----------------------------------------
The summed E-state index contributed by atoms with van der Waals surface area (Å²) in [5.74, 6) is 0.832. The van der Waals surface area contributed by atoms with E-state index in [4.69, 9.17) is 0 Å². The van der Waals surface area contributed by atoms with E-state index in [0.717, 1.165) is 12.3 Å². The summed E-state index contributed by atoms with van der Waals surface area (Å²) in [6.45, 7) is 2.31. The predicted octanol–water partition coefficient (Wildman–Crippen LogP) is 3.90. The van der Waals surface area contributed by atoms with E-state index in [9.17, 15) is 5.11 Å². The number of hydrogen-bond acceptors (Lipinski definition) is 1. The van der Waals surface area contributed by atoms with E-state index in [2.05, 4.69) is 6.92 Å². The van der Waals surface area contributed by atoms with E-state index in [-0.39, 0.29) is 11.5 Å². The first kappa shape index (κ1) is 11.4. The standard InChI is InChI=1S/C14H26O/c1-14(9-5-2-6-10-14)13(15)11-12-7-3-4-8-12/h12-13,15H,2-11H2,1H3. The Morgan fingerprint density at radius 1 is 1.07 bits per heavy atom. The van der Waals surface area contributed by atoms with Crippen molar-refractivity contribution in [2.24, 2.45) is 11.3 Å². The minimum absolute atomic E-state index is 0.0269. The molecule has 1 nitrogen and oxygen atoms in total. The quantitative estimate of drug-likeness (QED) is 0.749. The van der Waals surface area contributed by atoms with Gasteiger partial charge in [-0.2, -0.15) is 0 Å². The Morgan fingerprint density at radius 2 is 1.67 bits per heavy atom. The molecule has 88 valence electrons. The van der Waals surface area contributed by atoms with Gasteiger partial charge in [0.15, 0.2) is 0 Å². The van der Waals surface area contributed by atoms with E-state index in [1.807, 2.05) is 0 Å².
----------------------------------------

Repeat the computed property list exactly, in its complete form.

The summed E-state index contributed by atoms with van der Waals surface area (Å²) in [5.74, 6) is 0.832. The van der Waals surface area contributed by atoms with E-state index in [4.69, 9.17) is 0 Å². The van der Waals surface area contributed by atoms with E-state index in [0.717, 1.165) is 12.3 Å². The summed E-state index contributed by atoms with van der Waals surface area (Å²) in [6.45, 7) is 2.31. The predicted octanol–water partition coefficient (Wildman–Crippen LogP) is 3.90. The van der Waals surface area contributed by atoms with E-state index in [9.17, 15) is 5.11 Å². The number of hydrogen-bond acceptors (Lipinski definition) is 1. The van der Waals surface area contributed by atoms with E-state index in [2.05, 4.69) is 6.92 Å². The van der Waals surface area contributed by atoms with E-state index in [-0.39, 0.29) is 11.5 Å². The first kappa shape index (κ1) is 11.4. The standard InChI is InChI=1S/C14H26O/c1-14(9-5-2-6-10-14)13(15)11-12-7-3-4-8-12/h12-13,15H,2-11H2,1H3. The Morgan fingerprint density at radius 1 is 1.07 bits per heavy atom. The van der Waals surface area contributed by atoms with Crippen molar-refractivity contribution in [2.24, 2.45) is 11.3 Å². The minimum absolute atomic E-state index is 0.0269. The molecule has 1 nitrogen and oxygen atoms in total. The quantitative estimate of drug-likeness (QED) is 0.749. The van der Waals surface area contributed by atoms with Gasteiger partial charge in [-0.2, -0.15) is 0 Å². The Morgan fingerprint density at radius 2 is 1.67 bits per heavy atom. The molecule has 88 valence electrons. The van der Waals surface area contributed by atoms with Gasteiger partial charge in [0.15, 0.2) is 0 Å². The van der Waals surface area contributed by atoms with E-state index in [1.807, 2.05) is 0 Å².